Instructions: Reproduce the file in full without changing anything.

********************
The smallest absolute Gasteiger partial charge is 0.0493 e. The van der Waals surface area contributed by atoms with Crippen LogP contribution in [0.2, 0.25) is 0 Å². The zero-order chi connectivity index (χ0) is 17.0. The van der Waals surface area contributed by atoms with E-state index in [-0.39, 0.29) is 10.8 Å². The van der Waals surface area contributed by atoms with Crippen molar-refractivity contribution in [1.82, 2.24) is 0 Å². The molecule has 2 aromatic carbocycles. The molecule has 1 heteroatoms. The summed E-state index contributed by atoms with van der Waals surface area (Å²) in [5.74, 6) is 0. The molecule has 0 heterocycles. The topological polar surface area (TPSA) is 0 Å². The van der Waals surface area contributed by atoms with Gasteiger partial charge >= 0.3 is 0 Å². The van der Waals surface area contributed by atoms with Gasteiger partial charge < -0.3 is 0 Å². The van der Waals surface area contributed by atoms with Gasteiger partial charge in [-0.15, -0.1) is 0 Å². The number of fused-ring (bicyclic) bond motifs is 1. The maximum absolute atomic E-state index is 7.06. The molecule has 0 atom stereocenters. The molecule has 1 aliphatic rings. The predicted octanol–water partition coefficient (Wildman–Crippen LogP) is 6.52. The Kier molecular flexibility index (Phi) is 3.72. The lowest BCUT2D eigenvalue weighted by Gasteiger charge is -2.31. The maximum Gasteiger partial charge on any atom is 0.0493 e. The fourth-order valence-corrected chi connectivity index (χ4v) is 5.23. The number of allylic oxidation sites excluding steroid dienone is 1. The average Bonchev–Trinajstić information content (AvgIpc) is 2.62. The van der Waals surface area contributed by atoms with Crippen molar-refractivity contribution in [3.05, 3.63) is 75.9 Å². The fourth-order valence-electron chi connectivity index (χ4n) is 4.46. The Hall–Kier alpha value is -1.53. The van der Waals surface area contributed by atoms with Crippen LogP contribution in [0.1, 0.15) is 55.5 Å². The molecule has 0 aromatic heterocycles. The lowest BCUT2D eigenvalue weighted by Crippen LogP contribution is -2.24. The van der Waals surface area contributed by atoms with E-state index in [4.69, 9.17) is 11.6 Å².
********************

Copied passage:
The smallest absolute Gasteiger partial charge is 0.0493 e. The van der Waals surface area contributed by atoms with Crippen LogP contribution in [0.2, 0.25) is 0 Å². The zero-order chi connectivity index (χ0) is 17.0. The van der Waals surface area contributed by atoms with E-state index in [-0.39, 0.29) is 10.8 Å². The van der Waals surface area contributed by atoms with Crippen molar-refractivity contribution in [1.82, 2.24) is 0 Å². The molecule has 2 aromatic carbocycles. The molecule has 1 heteroatoms. The summed E-state index contributed by atoms with van der Waals surface area (Å²) in [5.74, 6) is 0. The molecule has 0 heterocycles. The topological polar surface area (TPSA) is 0 Å². The van der Waals surface area contributed by atoms with Gasteiger partial charge >= 0.3 is 0 Å². The van der Waals surface area contributed by atoms with Gasteiger partial charge < -0.3 is 0 Å². The van der Waals surface area contributed by atoms with Gasteiger partial charge in [-0.15, -0.1) is 0 Å². The number of fused-ring (bicyclic) bond motifs is 1. The maximum absolute atomic E-state index is 7.06. The molecule has 0 atom stereocenters. The molecule has 1 aliphatic rings. The predicted octanol–water partition coefficient (Wildman–Crippen LogP) is 6.52. The Kier molecular flexibility index (Phi) is 3.72. The lowest BCUT2D eigenvalue weighted by Gasteiger charge is -2.31. The maximum Gasteiger partial charge on any atom is 0.0493 e. The fourth-order valence-corrected chi connectivity index (χ4v) is 5.23. The number of allylic oxidation sites excluding steroid dienone is 1. The average Bonchev–Trinajstić information content (AvgIpc) is 2.62. The van der Waals surface area contributed by atoms with Crippen molar-refractivity contribution in [3.05, 3.63) is 75.9 Å². The fourth-order valence-electron chi connectivity index (χ4n) is 4.46. The Hall–Kier alpha value is -1.53. The van der Waals surface area contributed by atoms with Crippen LogP contribution in [0.1, 0.15) is 55.5 Å². The molecule has 0 aromatic heterocycles. The lowest BCUT2D eigenvalue weighted by Crippen LogP contribution is -2.24. The van der Waals surface area contributed by atoms with E-state index in [4.69, 9.17) is 11.6 Å².